a couple of questions. the aws s., the new host tenders that you showed us a picture from new york, do you have any idea of how many we might need and how much they cost? >> how many we would need is still under discussion and under -- we are still evaluating that. but they could cost -- i think they would cost approximately $1 million each. >> president cleaveland: it is certainly a lot cheaper than billions to build the cisterns or what not. >> it will take a long time. whereas we could have these in place and a much shorter period of time to protect the city. >> president cleaveland: on the list of repairs you said that each of the fire houses, i suppose in chief rivera, at the request for repairs and whatnot, are those lists you can share
with the commission so we can get a slaver of the -- get a slaver -- get a slaver -- get a of the issues that are happening >> president cleaveland: madam secretary, kenney called the next item. >> clerk: item seven is the report on activities since flavour last meeting. >> president cleaveland: what is your pleasure? i do not see any names up. commissioner covington. >> commissioner covington: thank you, mr president, i wanted to thank you for all of your assistance and organizing of the retreat and helping me organize the retreat. and thank our commission secretary for her assistance as well.
i have heard from a few people regarding the retreat and they have been extremely complementary. i thought it was important. i thought it gave us an opportunity to talk about things that we don't ordinarily get a chance to talk about at length. we heard some new voices which i thought was a very important. it was a good give and take and i want to thank everyone who attended there were, of course, command staffers there peerk but then there were also some other members who contributed to what i think was a very rich exchange and thank you all very much and we will be following up. >> president cleaveland: we look forward to the report that will come out of that.
>> commissioner hardeman: i will try to be brief again. i took the streetcar down because i did not want to get stuck without a parking place. i arrived quite early and lit up a cigar. and right here, i watched a massive equipment. i had never seen anything like it. huge pieces of equipment bounding and digging with a crane. they were going like crazy. there are brand-new buses going by in the street is all torn up. people are heading over to the salesforce event tonight, the fundraiser. and reading that the supervisors just past the south of market, that new huge, 5,000 homes and big development, which is very progressive of them, unanimously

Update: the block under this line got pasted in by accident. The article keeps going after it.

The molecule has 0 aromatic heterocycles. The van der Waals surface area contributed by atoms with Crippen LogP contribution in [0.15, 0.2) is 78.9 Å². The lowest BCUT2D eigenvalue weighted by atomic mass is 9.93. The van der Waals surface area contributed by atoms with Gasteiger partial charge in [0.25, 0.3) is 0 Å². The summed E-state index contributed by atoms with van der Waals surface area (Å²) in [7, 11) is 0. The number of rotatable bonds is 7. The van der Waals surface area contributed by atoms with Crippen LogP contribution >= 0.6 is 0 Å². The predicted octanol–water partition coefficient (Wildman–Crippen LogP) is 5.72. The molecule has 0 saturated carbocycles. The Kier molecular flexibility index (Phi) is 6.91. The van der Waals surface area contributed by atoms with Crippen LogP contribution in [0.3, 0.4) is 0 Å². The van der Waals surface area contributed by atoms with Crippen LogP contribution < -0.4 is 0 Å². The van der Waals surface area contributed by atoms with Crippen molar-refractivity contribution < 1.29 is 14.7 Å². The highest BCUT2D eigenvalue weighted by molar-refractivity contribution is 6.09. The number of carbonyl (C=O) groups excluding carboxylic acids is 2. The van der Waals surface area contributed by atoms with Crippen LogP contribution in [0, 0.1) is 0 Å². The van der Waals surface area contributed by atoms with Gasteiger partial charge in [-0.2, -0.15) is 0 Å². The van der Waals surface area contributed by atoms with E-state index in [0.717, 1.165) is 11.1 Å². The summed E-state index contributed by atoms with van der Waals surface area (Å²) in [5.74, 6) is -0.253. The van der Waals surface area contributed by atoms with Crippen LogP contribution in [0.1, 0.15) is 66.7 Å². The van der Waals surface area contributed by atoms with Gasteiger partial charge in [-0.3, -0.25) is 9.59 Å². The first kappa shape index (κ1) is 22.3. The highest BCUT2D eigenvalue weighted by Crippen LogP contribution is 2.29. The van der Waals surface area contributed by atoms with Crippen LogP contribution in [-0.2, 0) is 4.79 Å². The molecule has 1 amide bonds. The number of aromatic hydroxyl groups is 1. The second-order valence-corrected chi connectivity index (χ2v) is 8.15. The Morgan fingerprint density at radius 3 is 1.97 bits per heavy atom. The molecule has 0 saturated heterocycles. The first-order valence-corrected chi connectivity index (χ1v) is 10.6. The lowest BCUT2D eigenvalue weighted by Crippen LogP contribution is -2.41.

i am thinking, we have 170,000 people here. this is the hot hotspot in the world today. 170,000 people trying -- contributing to technology. we are in the building and it is all happening here. he said the greatest place, not only in the world, but may be in the universe, and how lucky we are. especially those spoiled brats, like me and the chief and joe, who were born here. what a place to be? and the salesforce made such
contributions to the city. there is a complaint about who he does business with but i don't get into that. i will not comment on that. it is amazing how we sit here going out tonight. we are in a technology advance spot. amazing. what a wonderful city and how great it is to be living here. what a place to be right now. >> president cleaveland: thank you. i feel better already. left monk -- [laughter] >> president cleaveland: is there any public comment on this item? seeing non, public comment is closed. madam secretary, would you cause -- call the next item. >> clerk: item eight is future agenda meetings. >> commissioner hardeman: we like to stick together as spoiled brats. [laughter] >> president cleaveland: s. or any public comment on this item? seeing non, public comment is
closed. commissioners? what is your pleasure? >> commissioner covington: i am sorry. my name must have been left up. >> president cleaveland: all right. >> clerk: would you like to currently read what is on the docket? we have peer support resolution, an m.o.u. with the geo tc, the drone policy update, the early case resolution on discipline cases, wild land committee presentation, an update on station five -- 516 and the training facility, update on location of new blue spokes, and homeless tracing. cancer prevention foundation update, public service announcements through s.f.